IFNAR1 amino acid analysis

Phylogenetic analysis was made using DNASTAR software. Sequence analysis of the predicted Columba livia IFNAR-1 protein translated from the nucleotide sequence of the Columba livia IFNAR1 fragment was performed using NCBI and ExPaSy software. Signal peptides were predicted using the Signal P 3.0 server. The domain structure of the Caprine protein was analysed on the SMART server. TMHMM Server v2.0 was used to predict transmembrane regions of IFNAR-1 protein.


Molecular cloning and analysis of Columba livia IFNAR-1

A cDNA fragment of Columba livia IFNAR-1 of 630 bp (Fig. 1) was obtained from single RT-PCR that was identified from the spleen cDNA library of Columba livia, which are homologous to Gallus and Taeniopygia guttata. Based on this sequence, the 3’terminal cDNA was cloned using 3’RACE PCR. After splicing, a 1253 bp fragment (Fig. 2) of Columba livia IFNAR-1 was obtained.

IFNAR-1 sequence analysis

The Columba livia IFNAR-1 displayed 88.5%, 80.5% and 73.8% nucleotide identity to Falco peregrinus, Gallus and Taeniopygia guttata, respectively (Figs. 3 and 4). Analysis of the phylogenetic tree showed that the relationship of Columba livia and Falco peregrinus IFNAR-1 had high homology.

IFNAR1 amino acid analysis

The deduced amino acid (aa) sequences of Columba livia IFNAR-1 had an estimated isoelectric point and Mr of 5.55 and 50.0 KD, respectively. Multiple sequence alignment was carried out using the software package MegAlign (Lasergene 7.0, DNAStar Inc., Madison, WI). The Columba livia IFNAR1 displayed 80.4% and 68% aa identity to Falco peregrinus and Gallus, respectively. The inferred aa sequences of the IFNAR-1 of Columba livia and Falco peregrinus were aligned (Fig. 5). There were few amino acid mutations between Columba livia and Falco peregrinus; therefore, they had high homology. Figures 6 and 7 show the distance-based neighbour-joining tree displaying the phylogenetic relationships among Columba livia and other animals based on the IFNAR1 gene. Columba livia has a closer relationship with birds such as Falco peregrinus and Gallus, and it has a more distant relationship with mammals. The secondary structure of the sequence was predicted to be mainly random coil, separated by extended strand and -helix (Fig. 8). Transmembrane regions were predicted to be outside between the first and 318th amino acid, and transmembrane between 319th and 341th, and inside between the 342th and 439th (Fig. 9).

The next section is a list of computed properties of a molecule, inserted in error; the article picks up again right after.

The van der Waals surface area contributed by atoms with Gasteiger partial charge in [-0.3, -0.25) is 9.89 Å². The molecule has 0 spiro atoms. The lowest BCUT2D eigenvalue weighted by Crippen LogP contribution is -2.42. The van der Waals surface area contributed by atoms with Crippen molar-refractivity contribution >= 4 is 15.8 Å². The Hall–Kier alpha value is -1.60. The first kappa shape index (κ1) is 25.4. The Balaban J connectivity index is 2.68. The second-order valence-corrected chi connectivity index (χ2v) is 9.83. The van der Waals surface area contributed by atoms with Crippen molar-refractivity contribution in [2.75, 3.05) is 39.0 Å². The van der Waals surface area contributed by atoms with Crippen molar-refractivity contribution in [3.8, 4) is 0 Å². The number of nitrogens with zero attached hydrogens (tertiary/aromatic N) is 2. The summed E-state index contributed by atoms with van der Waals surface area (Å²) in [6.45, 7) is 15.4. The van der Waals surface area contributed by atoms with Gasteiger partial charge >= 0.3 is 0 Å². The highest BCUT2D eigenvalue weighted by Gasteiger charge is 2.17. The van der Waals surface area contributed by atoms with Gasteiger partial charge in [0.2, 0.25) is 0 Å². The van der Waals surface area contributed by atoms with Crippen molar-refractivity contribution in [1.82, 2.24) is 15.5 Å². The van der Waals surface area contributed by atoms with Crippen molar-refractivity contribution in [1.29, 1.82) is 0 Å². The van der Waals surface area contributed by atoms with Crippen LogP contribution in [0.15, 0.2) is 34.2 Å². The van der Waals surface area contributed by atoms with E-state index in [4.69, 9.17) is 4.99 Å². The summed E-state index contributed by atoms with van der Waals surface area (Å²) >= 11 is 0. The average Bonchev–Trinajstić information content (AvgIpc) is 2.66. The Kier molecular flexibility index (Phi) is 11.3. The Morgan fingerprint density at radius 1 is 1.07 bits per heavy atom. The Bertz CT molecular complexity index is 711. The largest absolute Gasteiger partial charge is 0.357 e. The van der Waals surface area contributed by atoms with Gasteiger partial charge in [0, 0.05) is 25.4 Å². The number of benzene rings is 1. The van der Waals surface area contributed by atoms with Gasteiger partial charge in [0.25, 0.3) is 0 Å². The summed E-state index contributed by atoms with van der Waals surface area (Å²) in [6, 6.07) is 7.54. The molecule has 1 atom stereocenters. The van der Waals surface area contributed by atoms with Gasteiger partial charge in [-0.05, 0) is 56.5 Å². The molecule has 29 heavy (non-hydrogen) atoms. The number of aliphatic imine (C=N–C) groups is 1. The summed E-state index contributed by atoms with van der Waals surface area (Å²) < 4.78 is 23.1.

According to the results, we can determine that Columba livia IFNAR-1 had high homology with avian, while its identity to mammalian was low. The highest homology was with Falco peregrinus (88.5%), the second was with Melopsittacus undulates (86%) and the third was with Gallus (80.5%).
According to the analysis of the amino acid sequences of the species by TMHMM Server v2.0, the transmembrane regions are similar. They all include approximately 20 amino acids that are all hydrophobic amino acids, such as Ala, Leu (Fig. 10).
The meat of Columba livia, known as “Dragon-meat”, is delicious in taste and well received in China, especially as squab. The number of Columba livia being raised is about 50 million and it is worldwide in distribution. Columba livia is an important part of China’s special economic animal production. But the occurrence of avian influenza came to be a serious threat to the production of Columba livia. It is necessary for Columba livia breeding to establish an immune mechanism, to find a new and an efficient security immune route. By contrast, the research of interferon receptor lags behind other areas of interferon research. In this study, we successfully obtained a Columba livia IFNAR-1 partial sequence and analysed the gene sequence and the amino acid sequences. The result can be used as reference for further research and practical application.

The authors declare no conflict of interest.


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Copyright: © 2014 Polish Society of Experimental and Clinical Immunology This is an Open Access article distributed under the terms of the Creative Commons Attribution-NonCommercial-ShareAlike 4.0 International (CC BY-NC-SA 4.0) License (http://creativecommons.org/licenses/by-nc-sa/4.0/), allowing third parties to copy and redistribute the material in any medium or format and to remix, transform, and build upon the material, provided the original work is properly cited and states its license.